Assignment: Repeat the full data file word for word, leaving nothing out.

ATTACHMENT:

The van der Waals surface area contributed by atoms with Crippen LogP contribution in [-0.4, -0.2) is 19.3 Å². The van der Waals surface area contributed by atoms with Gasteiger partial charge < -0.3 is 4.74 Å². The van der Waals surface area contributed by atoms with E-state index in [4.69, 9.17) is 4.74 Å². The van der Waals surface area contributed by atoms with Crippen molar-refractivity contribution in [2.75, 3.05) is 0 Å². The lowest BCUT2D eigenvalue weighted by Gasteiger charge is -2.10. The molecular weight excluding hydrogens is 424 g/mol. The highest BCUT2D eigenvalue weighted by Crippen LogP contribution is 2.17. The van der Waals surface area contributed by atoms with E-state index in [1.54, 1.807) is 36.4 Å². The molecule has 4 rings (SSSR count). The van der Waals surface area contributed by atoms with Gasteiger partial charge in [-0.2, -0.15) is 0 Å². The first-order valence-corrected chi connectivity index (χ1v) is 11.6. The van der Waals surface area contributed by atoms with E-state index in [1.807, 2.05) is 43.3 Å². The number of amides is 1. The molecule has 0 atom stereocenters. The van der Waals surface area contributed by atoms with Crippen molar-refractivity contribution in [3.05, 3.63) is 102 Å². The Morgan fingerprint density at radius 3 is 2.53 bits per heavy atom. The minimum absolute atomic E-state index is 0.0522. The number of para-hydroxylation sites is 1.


The van der Waals surface area contributed by atoms with Crippen LogP contribution in [-0.4, -0.2) is 19.3 Å². The van der Waals surface area contributed by atoms with Gasteiger partial charge < -0.3 is 4.74 Å². The van der Waals surface area contributed by atoms with E-state index in [4.69, 9.17) is 4.74 Å². The van der Waals surface area contributed by atoms with Crippen molar-refractivity contribution in [2.75, 3.05) is 0 Å². The lowest BCUT2D eigenvalue weighted by Gasteiger charge is -2.10. The molecular weight excluding hydrogens is 424 g/mol. The highest BCUT2D eigenvalue weighted by Crippen LogP contribution is 2.17. The van der Waals surface area contributed by atoms with E-state index in [1.54, 1.807) is 36.4 Å². The molecule has 4 rings (SSSR count). The van der Waals surface area contributed by atoms with Gasteiger partial charge in [-0.2, -0.15) is 0 Å². The first-order valence-corrected chi connectivity index (χ1v) is 11.6. The van der Waals surface area contributed by atoms with E-state index in [1.807, 2.05) is 43.3 Å². The number of amides is 1. The molecule has 0 atom stereocenters. The van der Waals surface area contributed by atoms with Crippen molar-refractivity contribution in [3.05, 3.63) is 102 Å². The Morgan fingerprint density at radius 3 is 2.53 bits per heavy atom. The minimum absolute atomic E-state index is 0.0522. The number of para-hydroxylation sites is 1.